Recently I completed a series of all-day training sessions for law enforcement in outlying areas of New Mexico, a state with more than its share of outlying areas. My fellow-instructor was a retired officer, and it was interesting to hear the assembled officers, from a variety of forces, complain about prosecutors and their reluctance to take cases to court.
For the last 90 minutes of the day, when everyone was impatient and tired and hot and ready to go, I talked to them about preparing a case for the prosecution. I'd begin by telling them that everything they've been saying about prosecutors, prosecutors say about them. That would get a couple uneasy chuckles. And then I'd try to explain the lack of communication.
The key point I wanted to get across is that when prosecutors use the term "evidence," they don't mean the same thing cops mean. My PowerPoint would show three images of a horse-zebra cross - first the image from the web, then the same pictured fuzzed up with PhotoShop Elements. The first, I'd say, was reality - what actually happened to the victim. The second was what law enforcement learned about the crime, which is never everything. Complete knowledge isn't humanly possible.
And then I'd show a third slide, fuzzed up even more, to the point that it was difficult even to be certain it depicted an equine of any type. That, I'd say, is what judges allow jurors to learn about what law enforcement has learned about reality. That's the distance from reality at which prosecutors are forced to work.
The single richest source of appellate reversals in New Mexico is reality. When jurors get an excessively clear picture of what actually happened, the judges get nervous. The grounds for reversal might be Rules 403 or 404, or the hearsay rules, or any of various constitutional provisions, modified on the spot as needed to justify reversal -- the details are of no interest to anyone but lawyers, and little enough interest to them.
The only thing that matters is that convictions are reversed if jurors are allowed to learn everything law enforcement has found out about a crime. In New Mexico, that's pretty close to automatic, at least in cases against women and children. Our district judges know it, and any district attorney interested in how conviction rates will play in the local papers will learn soon enough. (Hey, you don't get to be #2 by accident!)
To illustrate the point, I used a notorious example. After Shawn Jacobs, a sadistic killer of a teenaged girl, was arrested for the crime, he filled out magazine subscription cards from prison and sent a gift subscription, in the murdered girl's name, to her mother. He also subscribed to various magazines in the girl's name and sent them to the mother. That way she would be made to think of Jacobs taunting her from prison every time an unwanted magazine -- or an invoice -- showed up in her mailbox.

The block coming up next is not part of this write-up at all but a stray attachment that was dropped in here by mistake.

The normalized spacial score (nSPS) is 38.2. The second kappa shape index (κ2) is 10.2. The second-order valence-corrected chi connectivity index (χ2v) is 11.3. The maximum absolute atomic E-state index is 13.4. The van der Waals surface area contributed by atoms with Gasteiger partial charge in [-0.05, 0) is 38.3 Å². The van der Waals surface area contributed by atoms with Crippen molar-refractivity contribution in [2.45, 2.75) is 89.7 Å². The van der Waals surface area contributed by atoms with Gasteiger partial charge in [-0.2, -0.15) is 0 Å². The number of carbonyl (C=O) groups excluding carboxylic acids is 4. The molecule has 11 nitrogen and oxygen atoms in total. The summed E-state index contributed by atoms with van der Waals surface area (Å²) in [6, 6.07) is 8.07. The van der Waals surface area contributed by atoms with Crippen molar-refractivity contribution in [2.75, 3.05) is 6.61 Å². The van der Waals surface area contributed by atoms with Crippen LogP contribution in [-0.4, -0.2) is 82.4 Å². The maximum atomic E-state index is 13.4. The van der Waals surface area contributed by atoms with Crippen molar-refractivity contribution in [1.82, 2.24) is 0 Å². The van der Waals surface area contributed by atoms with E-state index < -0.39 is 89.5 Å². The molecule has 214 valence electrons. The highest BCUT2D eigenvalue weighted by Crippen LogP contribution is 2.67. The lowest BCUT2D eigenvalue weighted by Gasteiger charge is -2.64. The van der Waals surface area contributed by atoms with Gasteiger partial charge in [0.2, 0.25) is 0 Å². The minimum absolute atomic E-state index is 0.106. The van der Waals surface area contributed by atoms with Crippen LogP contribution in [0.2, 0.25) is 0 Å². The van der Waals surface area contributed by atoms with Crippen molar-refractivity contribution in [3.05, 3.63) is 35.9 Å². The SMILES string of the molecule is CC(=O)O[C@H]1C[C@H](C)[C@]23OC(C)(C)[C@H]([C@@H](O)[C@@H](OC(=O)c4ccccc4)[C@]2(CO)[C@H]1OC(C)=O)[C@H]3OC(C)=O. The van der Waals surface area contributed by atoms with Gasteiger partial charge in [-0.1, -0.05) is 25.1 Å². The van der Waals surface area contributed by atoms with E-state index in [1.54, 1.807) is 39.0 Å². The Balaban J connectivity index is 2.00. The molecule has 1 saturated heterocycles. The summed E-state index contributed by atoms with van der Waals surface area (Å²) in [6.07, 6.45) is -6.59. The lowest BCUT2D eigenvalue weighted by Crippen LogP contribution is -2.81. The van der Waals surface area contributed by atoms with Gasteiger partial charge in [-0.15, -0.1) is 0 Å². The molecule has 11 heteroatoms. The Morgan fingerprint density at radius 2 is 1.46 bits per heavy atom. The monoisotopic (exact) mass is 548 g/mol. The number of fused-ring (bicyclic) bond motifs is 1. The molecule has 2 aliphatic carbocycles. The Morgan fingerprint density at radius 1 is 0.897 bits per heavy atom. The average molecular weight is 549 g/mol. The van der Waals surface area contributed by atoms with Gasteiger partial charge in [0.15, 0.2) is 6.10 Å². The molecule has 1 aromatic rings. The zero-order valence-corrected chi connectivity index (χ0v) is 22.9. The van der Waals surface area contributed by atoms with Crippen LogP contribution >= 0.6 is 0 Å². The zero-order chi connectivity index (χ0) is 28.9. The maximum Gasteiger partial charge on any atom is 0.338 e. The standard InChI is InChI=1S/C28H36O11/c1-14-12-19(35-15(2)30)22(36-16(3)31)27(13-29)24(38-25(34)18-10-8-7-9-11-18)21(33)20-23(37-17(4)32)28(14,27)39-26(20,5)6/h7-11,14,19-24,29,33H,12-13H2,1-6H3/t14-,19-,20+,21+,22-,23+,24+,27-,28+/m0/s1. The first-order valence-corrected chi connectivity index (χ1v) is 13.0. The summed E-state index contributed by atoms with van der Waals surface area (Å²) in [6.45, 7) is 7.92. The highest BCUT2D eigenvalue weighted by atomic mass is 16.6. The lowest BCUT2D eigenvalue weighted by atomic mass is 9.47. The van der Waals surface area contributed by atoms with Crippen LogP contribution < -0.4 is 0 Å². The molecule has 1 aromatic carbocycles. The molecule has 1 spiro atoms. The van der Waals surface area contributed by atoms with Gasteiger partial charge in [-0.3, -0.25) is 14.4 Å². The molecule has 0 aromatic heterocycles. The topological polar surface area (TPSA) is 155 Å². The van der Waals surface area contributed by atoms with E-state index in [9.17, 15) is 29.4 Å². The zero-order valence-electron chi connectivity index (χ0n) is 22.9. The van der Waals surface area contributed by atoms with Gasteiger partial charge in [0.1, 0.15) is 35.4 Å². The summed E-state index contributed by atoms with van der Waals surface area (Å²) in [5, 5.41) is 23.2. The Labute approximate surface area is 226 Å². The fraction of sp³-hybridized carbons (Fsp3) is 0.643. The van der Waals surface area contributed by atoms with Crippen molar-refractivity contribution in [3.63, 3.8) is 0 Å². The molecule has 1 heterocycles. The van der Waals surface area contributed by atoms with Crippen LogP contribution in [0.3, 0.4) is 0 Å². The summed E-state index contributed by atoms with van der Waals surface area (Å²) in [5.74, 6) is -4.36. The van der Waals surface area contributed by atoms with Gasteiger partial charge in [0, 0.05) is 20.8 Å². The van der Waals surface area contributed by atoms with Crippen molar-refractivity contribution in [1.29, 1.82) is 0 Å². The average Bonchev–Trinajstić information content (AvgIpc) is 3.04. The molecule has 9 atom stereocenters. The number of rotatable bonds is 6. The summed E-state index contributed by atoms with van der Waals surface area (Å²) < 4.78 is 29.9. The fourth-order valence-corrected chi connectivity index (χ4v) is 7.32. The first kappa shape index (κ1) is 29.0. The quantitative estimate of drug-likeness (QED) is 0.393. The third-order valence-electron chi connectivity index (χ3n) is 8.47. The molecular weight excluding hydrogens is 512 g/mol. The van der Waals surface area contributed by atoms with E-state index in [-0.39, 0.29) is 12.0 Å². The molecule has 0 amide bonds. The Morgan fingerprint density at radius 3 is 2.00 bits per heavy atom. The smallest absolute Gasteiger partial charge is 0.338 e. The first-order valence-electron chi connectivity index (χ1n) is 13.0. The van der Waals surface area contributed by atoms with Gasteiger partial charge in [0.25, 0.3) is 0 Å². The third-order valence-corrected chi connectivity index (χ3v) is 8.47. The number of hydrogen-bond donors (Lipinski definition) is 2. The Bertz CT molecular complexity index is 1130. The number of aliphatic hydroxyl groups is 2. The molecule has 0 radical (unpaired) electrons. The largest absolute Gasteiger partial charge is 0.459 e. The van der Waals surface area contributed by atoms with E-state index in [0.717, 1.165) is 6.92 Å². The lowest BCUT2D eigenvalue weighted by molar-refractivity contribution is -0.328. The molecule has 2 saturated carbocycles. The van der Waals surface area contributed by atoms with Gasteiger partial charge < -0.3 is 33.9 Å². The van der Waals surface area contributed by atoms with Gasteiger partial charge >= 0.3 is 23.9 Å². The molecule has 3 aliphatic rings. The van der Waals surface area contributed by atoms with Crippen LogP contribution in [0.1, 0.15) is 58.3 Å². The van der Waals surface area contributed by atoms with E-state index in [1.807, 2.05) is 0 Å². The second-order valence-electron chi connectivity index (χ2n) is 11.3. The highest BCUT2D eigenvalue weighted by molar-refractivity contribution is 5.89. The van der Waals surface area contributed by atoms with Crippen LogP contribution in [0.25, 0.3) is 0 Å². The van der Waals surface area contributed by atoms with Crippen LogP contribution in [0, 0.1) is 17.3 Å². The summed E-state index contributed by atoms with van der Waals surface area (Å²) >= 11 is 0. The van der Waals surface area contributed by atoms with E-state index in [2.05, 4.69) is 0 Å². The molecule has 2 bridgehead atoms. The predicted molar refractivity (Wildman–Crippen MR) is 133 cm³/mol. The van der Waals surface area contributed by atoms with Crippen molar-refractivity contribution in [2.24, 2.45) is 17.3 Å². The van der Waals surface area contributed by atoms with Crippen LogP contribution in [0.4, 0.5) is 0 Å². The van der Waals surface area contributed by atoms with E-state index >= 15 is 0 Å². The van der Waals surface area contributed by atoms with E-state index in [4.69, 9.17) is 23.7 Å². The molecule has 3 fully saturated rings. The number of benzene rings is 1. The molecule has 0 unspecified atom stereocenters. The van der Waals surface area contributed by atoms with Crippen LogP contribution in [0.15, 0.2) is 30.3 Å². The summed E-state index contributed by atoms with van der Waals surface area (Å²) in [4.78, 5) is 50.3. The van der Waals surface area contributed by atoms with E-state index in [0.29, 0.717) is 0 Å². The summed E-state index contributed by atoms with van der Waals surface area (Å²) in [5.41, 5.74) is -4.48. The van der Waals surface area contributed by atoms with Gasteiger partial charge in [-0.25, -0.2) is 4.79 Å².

Jacobs' defense attorney stipulated that it was his handwriting on all the subscription cards. There was no doubt that he was responsible, and that he was motivated by a particularly vile combination of sadism and narcissism.
The New Mexico Supreme Court reversed his death penalty because the jury had been allowed to learn that indisputably true fact about Jacobs and what went through his mind. (Paragraphs 66-69.) The objectionable point was that the evidence was not only true but, the justices concluded, likely to have been considered important by the jurors.
The Rules of Evidence and the ever-morphing exclusionary rules exist to prevent jurors from becoming fully-informed about the cases they're called upon to decide. That's not a side effect. It's the point.
Now, in many ways it's not a perfect illustration, because the Supreme Court was going to reverse the death sentence no matter what. The actual reason for the reversal was coincidental, and if it hadn't been the magazine subscriptions it would have been something else.
The justices were deciding the case strictly on emotion, specifically their feelings about capital punishment. I would have respected them more if they'd come out and admitted that they just refused to permit a prisoner to be executed, regardless of the laws enacted through democratic means, but the conventions of the profession being what they are, and the profession being so convention-bound, I understand why they felt constrained to express that meaning in code.
Nonetheless, the Jacobs case remains a vivid illustration of the broader point, and telling the story keeps the audience's attention even at the end of eight hours.
But at one training, in Española, one of the attendees raised her hand and said she had served on the Shawn Jacobs jury. The magazine subscription information, she said, played no role in the decision to impose the death penalty. "It didn't once come up in our deliberations."
Not only did the Supreme Court's opinion hold that a jury's decision should be based on ill-informed suppositions in preference to verifiable information uncovered by law enforcement, the opinion itself was an example of just such ill-informed supposition. It was too perfect.